Home Sales Data Pushing New Lows

posted on August 26th, 2010 filed under: Real Estate Market Data

The federal government’s $8,000 homebuyer handout created a wave of sales.  But for every wave, there’s a trough.  What goes up must come down, eh?


The National Association of Realtors reported that sales of existing homes hit a new low for this downturn.  The evaporation of sales activity is a predictable result of the $8,000 government handout for homebuyers that is in the process of expiring.  Contracts were to be signed by April 30 and closings were to occur by June 30.  The latter deadline was extended to September 30, but there probably aren’t many handout-generated deals left in the pipeline at this point.

U.S. Existing Home Sales -- July 2006 to July 2010

New-home sales appear set to plumb new depths as well.  These sales are registered at the time of contract signings, not closings, so they tend to peak in the spring or early summer so people can close and move during the summer.  With July’s numbers just a smidge above the absolute low for the downturn, new lows will likely be plumbed over the coming months.  Could see a number in the teens before it’s over.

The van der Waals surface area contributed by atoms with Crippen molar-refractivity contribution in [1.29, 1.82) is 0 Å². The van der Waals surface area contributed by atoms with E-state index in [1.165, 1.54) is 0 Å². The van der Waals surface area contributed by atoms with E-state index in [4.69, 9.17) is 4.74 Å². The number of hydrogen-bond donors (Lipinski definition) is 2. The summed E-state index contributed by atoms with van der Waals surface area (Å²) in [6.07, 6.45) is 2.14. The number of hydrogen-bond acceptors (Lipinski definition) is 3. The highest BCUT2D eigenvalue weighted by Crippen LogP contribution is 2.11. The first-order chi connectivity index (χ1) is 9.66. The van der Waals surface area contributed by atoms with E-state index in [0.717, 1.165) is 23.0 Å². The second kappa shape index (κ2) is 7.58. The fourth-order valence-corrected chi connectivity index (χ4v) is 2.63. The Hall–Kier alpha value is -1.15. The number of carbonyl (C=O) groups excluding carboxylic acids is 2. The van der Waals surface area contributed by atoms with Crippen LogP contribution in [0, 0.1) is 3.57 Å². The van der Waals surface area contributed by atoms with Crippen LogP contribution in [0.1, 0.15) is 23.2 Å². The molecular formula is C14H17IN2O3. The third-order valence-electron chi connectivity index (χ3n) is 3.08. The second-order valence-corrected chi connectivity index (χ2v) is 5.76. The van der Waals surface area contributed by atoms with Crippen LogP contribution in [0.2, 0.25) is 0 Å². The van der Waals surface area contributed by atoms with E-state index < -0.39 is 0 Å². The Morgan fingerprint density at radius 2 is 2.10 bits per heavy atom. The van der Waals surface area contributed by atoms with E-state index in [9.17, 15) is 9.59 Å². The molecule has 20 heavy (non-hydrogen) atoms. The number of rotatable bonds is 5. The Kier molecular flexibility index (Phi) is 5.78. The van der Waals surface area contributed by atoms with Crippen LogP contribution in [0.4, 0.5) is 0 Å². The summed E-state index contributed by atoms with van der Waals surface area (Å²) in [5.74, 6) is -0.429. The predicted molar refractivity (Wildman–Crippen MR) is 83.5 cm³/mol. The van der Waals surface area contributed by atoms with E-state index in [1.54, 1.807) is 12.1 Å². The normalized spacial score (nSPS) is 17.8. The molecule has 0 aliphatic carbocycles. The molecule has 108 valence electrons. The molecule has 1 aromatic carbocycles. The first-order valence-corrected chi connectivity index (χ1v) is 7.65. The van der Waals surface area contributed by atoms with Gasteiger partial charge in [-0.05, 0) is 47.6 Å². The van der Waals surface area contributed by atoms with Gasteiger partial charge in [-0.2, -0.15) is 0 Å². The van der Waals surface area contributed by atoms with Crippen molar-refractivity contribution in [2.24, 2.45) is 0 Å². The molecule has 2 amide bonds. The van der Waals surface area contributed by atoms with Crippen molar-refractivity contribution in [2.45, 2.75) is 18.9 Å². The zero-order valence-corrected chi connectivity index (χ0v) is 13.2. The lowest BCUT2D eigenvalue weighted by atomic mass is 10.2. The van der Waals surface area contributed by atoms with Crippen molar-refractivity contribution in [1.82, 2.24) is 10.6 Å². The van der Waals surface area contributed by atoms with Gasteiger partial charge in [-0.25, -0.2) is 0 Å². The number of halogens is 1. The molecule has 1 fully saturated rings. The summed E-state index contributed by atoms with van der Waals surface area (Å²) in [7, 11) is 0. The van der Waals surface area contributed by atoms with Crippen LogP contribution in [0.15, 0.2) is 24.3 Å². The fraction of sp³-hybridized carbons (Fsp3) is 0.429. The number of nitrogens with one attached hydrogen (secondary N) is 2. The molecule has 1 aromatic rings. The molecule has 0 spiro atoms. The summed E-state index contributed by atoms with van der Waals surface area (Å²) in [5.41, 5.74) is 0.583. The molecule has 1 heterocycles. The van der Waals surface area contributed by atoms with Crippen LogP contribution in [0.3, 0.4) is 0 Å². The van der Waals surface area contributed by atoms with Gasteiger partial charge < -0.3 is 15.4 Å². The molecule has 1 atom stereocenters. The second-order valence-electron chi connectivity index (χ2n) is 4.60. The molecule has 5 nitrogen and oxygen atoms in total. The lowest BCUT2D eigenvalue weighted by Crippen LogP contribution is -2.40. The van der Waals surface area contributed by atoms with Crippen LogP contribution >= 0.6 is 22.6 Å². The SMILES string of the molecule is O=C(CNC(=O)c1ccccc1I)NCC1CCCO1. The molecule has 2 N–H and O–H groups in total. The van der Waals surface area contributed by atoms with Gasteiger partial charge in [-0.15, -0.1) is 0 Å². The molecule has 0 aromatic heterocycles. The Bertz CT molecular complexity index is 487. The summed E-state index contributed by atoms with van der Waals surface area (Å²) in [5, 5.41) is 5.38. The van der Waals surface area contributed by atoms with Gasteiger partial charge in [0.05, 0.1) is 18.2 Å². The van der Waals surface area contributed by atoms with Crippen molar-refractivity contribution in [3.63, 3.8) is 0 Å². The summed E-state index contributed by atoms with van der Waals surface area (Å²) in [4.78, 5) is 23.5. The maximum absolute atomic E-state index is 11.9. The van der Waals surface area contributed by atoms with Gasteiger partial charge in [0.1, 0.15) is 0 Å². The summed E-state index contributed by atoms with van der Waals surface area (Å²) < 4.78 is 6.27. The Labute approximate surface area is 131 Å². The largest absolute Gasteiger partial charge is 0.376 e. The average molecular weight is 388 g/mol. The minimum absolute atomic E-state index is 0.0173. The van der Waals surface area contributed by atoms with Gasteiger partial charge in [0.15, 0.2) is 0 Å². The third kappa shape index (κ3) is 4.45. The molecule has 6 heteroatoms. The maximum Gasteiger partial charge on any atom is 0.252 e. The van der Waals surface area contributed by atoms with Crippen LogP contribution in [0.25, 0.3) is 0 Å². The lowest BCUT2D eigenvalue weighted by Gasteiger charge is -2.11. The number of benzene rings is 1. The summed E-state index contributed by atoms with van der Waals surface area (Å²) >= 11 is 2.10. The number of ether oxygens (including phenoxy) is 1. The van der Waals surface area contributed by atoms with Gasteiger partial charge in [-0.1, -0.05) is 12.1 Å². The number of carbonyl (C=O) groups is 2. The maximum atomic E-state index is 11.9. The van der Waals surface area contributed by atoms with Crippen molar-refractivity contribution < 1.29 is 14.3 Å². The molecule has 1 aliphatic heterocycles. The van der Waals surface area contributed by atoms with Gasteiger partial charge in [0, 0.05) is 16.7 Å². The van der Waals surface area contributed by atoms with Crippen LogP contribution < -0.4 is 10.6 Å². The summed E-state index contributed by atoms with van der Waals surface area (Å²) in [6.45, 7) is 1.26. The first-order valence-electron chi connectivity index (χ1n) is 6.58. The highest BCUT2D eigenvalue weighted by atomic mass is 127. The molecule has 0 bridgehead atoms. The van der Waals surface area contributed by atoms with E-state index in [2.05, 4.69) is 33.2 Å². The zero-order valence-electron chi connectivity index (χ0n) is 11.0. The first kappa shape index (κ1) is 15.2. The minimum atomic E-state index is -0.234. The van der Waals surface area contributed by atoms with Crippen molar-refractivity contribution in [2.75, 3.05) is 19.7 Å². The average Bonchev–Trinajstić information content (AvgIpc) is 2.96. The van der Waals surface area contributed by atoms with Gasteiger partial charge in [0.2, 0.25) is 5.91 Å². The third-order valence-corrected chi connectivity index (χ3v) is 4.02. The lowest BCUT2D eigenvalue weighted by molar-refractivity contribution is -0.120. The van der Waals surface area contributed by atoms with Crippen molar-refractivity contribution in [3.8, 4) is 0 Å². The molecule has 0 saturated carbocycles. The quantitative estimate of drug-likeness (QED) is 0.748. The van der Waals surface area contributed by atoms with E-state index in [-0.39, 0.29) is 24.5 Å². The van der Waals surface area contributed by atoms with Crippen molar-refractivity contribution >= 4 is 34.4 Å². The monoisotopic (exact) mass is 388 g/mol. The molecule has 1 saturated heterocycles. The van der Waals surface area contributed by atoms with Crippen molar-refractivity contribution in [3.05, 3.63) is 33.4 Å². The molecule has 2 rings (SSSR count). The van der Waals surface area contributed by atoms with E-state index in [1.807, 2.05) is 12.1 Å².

U.S. New Home Sales -- Jan. 2000 to July 2010

Here’s the full data series going back to the beginning of record-keeping in 1963.

U.S. New Home Sales -- Jan. 1963 to July 2010

Real estate in Miami and Coral Gables has generally followed the national pattern, and indeed the Florida Association of Realtors reports that there were 593 single-family home sales in the Miami metro area in July, down from a handout-goosed 727 in May.  But 593 is still more than double the measly 244 house sales at the cycle low for Miami in February 2009.  So the Miami and Coral Gables markets may be holding up a bit better than the nation as a whole during this post-handout trough.

Print Friendly, PDF & Email

posted by // This entry was posted on Thursday, August 26th, 2010 at 3:13 pm and is filed under Real Estate Market Data. You can follow any responses to this entry through the RSS 2.0 feed.

Both comments and pings are currently closed.

Comments are closed.